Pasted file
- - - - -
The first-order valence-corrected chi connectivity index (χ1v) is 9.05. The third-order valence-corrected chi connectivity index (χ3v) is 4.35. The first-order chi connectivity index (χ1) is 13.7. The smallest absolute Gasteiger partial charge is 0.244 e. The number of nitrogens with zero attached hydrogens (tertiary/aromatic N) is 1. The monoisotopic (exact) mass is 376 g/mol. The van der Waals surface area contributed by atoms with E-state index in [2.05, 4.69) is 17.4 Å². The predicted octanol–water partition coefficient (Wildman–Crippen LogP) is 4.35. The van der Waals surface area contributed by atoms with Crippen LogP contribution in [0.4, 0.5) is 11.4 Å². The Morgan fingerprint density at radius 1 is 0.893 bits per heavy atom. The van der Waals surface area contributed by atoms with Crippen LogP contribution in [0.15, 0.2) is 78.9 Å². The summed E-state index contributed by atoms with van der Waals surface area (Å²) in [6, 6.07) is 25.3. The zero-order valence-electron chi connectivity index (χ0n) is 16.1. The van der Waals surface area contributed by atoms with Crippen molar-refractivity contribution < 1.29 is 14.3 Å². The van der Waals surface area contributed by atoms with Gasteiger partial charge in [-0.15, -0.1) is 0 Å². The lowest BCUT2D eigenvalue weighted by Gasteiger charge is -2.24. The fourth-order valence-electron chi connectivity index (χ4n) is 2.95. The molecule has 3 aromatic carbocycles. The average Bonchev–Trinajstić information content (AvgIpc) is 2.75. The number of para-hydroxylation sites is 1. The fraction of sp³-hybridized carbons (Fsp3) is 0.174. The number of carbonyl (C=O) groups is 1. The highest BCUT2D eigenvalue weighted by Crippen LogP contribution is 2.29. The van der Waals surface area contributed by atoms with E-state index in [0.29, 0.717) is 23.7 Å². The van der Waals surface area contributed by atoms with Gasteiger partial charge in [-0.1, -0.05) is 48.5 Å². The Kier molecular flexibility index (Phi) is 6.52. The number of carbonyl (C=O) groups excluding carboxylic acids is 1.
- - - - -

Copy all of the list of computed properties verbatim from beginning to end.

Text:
The first-order valence-corrected chi connectivity index (χ1v) is 9.05. The third-order valence-corrected chi connectivity index (χ3v) is 4.35. The first-order chi connectivity index (χ1) is 13.7. The smallest absolute Gasteiger partial charge is 0.244 e. The number of nitrogens with zero attached hydrogens (tertiary/aromatic N) is 1. The monoisotopic (exact) mass is 376 g/mol. The van der Waals surface area contributed by atoms with E-state index in [2.05, 4.69) is 17.4 Å². The predicted octanol–water partition coefficient (Wildman–Crippen LogP) is 4.35. The van der Waals surface area contributed by atoms with Crippen LogP contribution in [0.4, 0.5) is 11.4 Å². The Morgan fingerprint density at radius 1 is 0.893 bits per heavy atom. The van der Waals surface area contributed by atoms with Crippen LogP contribution in [0.15, 0.2) is 78.9 Å². The summed E-state index contributed by atoms with van der Waals surface area (Å²) in [6, 6.07) is 25.3. The zero-order valence-electron chi connectivity index (χ0n) is 16.1. The van der Waals surface area contributed by atoms with Crippen molar-refractivity contribution < 1.29 is 14.3 Å². The van der Waals surface area contributed by atoms with Gasteiger partial charge in [-0.15, -0.1) is 0 Å². The lowest BCUT2D eigenvalue weighted by Gasteiger charge is -2.24. The fourth-order valence-electron chi connectivity index (χ4n) is 2.95. The molecule has 3 aromatic carbocycles. The average Bonchev–Trinajstić information content (AvgIpc) is 2.75. The number of para-hydroxylation sites is 1. The fraction of sp³-hybridized carbons (Fsp3) is 0.174. The number of carbonyl (C=O) groups is 1. The highest BCUT2D eigenvalue weighted by Crippen LogP contribution is 2.29. The van der Waals surface area contributed by atoms with E-state index in [0.29, 0.717) is 23.7 Å². The van der Waals surface area contributed by atoms with Gasteiger partial charge in [-0.1, -0.05) is 48.5 Å². The Kier molecular flexibility index (Phi) is 6.52. The number of carbonyl (C=O) groups excluding carboxylic acids is 1.